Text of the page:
It would be wishful thinking to expect the civilized “values” gang to propose alternatives for the overwhelming majority of citizens of G7 nations getting anything other than Mac-jobs, or barely surviving as hostages of finance-junkie turbo-capitalism which only benefits the one percent.Rather easier to designate the proverbial scapegoat – Russia – and proceed with NATO-infused fear/warmongering rhetoric.

Iron Lady Merkel also found time to pontificate on climate change – instilling all and sundry to invest in a “low-carbon global economy.” Few noticed that the alleged deadline for full “decarbonization” was set for the end of the 21st century, when this planet will be in deep, deep trouble.

 

G7 summit at the Elmau castle in Kruen near Garmisch-Partenkirchen, Germany (Reuters / Christian Hartmann)

 

 

 

 

 

G7 summit at the Elmau castle in Kruen near Garmisch-Partenkirchen, Germany (Reuters / Christian Hartmann)

 

Achtung! Bilderberg!

Obama’s neocon-induced newspeak continues to rule that Russia dreams of recreating the Soviet empire. Now compare it to what President Putin is telling Europe.

Last week, Putin found time to give an interview to the Milan-based Corriere della Sera at 2 am; the interview was published as the Bavarian Alps show went on, and ahead of Putin’s June 10 visit to Italy. Russia’s geopolitical interests and US- Russia relations are depicted in excruciating detail.

So Putin was a persona non grata at the G1 plus junior partners? Well, in Italy he visited the Milan Expo; met Prime Minister Renzi and Pope Francis; reminded everyone about the “privileged economic and political ties” between Italy and Russia; and stressed the 400 Italian companies active in Russia and the million Russian tourists who visit Italy every year.

Crucially, he also evoked that consensus; Russia had represented an alternative view as a member of the G8, but now “other powers” felt they no longer needed it. The bottom line: it’s impossible to have an adult conversation with Obama and friends.

And right on cue, from Berlin –where he was displaying his sterling foreign policy credentials, Jeb Bush, brother of destroyer of Iraq Dubya Bush, fully scripted by his neocon advisers, declared Putin a bully and rallied Europe to fight, what else, “Russian aggression.”

 

 

The rhetorical haze over what was really discussed in the Bavarian Alps only began to dissipate at the first chords of the real sound of music; the Bilderberg Group meeting starting this Thursday at the Interalpen-Hotel Tyrol in Austria, only three days after the G1 plus junior partners.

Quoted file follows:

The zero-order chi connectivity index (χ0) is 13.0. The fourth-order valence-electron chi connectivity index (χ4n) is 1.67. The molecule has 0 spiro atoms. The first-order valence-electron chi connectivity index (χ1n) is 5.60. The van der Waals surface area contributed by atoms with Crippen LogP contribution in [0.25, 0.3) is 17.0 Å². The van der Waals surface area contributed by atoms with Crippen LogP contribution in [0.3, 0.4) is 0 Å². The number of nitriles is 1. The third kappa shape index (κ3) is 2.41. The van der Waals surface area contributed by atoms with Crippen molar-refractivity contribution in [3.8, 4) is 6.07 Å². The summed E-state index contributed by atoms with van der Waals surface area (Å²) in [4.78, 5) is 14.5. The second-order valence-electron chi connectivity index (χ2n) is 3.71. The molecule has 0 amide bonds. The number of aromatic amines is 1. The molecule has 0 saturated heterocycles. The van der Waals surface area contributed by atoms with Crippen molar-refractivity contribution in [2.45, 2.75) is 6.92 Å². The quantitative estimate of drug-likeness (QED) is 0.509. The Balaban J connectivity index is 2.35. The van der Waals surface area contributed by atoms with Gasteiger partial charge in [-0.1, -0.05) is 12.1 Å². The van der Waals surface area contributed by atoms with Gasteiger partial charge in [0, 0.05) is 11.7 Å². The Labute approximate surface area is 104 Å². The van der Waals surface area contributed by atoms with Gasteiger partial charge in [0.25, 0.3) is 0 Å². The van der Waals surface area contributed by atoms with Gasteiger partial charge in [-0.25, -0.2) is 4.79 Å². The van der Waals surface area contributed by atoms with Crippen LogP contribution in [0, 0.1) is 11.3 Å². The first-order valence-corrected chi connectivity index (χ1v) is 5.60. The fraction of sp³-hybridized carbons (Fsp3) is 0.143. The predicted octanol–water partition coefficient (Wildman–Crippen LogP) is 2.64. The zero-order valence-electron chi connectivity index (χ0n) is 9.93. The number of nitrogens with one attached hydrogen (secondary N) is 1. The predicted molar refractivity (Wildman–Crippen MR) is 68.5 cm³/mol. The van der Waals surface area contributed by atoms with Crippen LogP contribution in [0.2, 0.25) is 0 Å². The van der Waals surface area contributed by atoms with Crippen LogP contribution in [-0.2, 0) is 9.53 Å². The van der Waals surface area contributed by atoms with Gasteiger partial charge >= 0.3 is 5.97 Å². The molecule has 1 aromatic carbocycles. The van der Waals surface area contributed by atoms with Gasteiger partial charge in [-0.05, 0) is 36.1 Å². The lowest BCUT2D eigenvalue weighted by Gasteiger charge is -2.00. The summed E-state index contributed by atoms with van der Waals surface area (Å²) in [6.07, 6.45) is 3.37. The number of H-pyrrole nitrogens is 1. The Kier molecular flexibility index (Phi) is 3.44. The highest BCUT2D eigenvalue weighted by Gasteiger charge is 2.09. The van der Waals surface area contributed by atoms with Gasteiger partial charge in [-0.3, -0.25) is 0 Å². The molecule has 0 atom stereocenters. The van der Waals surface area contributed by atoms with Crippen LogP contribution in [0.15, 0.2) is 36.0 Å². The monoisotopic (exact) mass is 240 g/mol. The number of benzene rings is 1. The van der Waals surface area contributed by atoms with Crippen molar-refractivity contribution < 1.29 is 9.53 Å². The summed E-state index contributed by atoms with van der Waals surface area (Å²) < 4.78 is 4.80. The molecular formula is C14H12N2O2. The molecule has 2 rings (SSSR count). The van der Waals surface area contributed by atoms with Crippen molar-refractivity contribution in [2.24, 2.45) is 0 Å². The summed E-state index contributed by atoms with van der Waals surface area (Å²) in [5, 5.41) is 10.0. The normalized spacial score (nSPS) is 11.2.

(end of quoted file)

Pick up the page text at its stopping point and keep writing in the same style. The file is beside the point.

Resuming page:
Possible conspiracies aside, Bilderberg may be defined as an ultra-select bunch of elite lobbyists – politicians, US corporate honchos, EU officials, captains of industry, heads of intelligence agencies, European royals – organized annually in a sort of informal think tank/policy-forming format, to advance globalization and all crucial matters related to the overall Atlanticist agenda. Call it the prime Atlanticist Masters of the Universe talkfest.

To make things clear – not that they are big fans of transparency – the composition of the steering committee is here. And this is what they will be discussing in Austria.

Naturally they will be talking about “Russian aggression” (as in who cares about failed Ukraine; what we need is to prevent Russia from doing business with Europe).

Naturally they will be talking about Syria (as in the partition of the country, with the Caliphate already a fact of post-Sykes-Picot life).

Naturally they will be talking about Iran (as in let’s do business, buy their energy and bribe them into joining our club).

But the real deal is really the Transatlantic Trade and Investment Partnership (TTIP) – the alleged “free trade” deal between the US and the EU. Virtually all major business/finance lobbyists for the TTIP will be under the same Austrian roof.

And not by accident Bilderberg starts one day before “fast track” presidential authority is to be debated at the US Congress.

 

Russian President Vladimir Putin (R) meets Pope Francis during a private meeting at Vatican City, June 10, 2015 (Reuters / Gregorio Borgia)

 

 

 

 

 

Russian President Vladimir Putin (R) meets Pope Francis during a private meeting at Vatican City, June 10, 2015 (Reuters / Gregorio Borgia)

 

WikiLeaks and a ton of BRICS

Enter WikiLeaks, with what in a fairer world would be a crucial spanner in the works.

The fast track authority would extend US presidential powers for no less than six years; that includes the next White House tenant, which might well be ‘The Hillarator’ or Jeb “Putin is a bully” Bush.

This presidential authority to negotiate dodgy deals includes not only the TTIP but also the Trans-Pacific Partnership (TPP) and the Trade in Services Agreement (TiSA).

WikiLeaks, just in time, published the Healthcare Annex to the secret draft “Transparency” chapter of the TPP, along with each country’s negotiating position. No wonder this draft is secret. And there’s nothing “transparent” about it; it’s an undisguised hold-up of national healthcare authorities by Big Pharma.

The bottom line is that these three mega-deals – TTP, TTIP and TiSA – are the ultimate template of what could be politely described as global corporate governance, a Bilderberg wet dream. The losers: nation-states, and the very concept of Western democracy. The winners: mega-corporations.

Julian Assange, in a statement, succinctly nailed itIt is a mistake to think of the TPP as a single treaty. In reality there are three conjoined mega-agreements, the TiSA, the TPP and the TTIP, all of which strategically assemble into a grand unified treaty, partitioning the world into the West versus the rest. This 'Great Treaty' is described by the Pentagon as the economic core to the US military's 'Asia Pivot.' The architects are aiming no lower than the arc of history. The Great Treaty is taking shape in complete secrecy, because along with its undebated geostrategic ambitions it locks into place an aggressive new form of transnational corporatism for which there is little public support."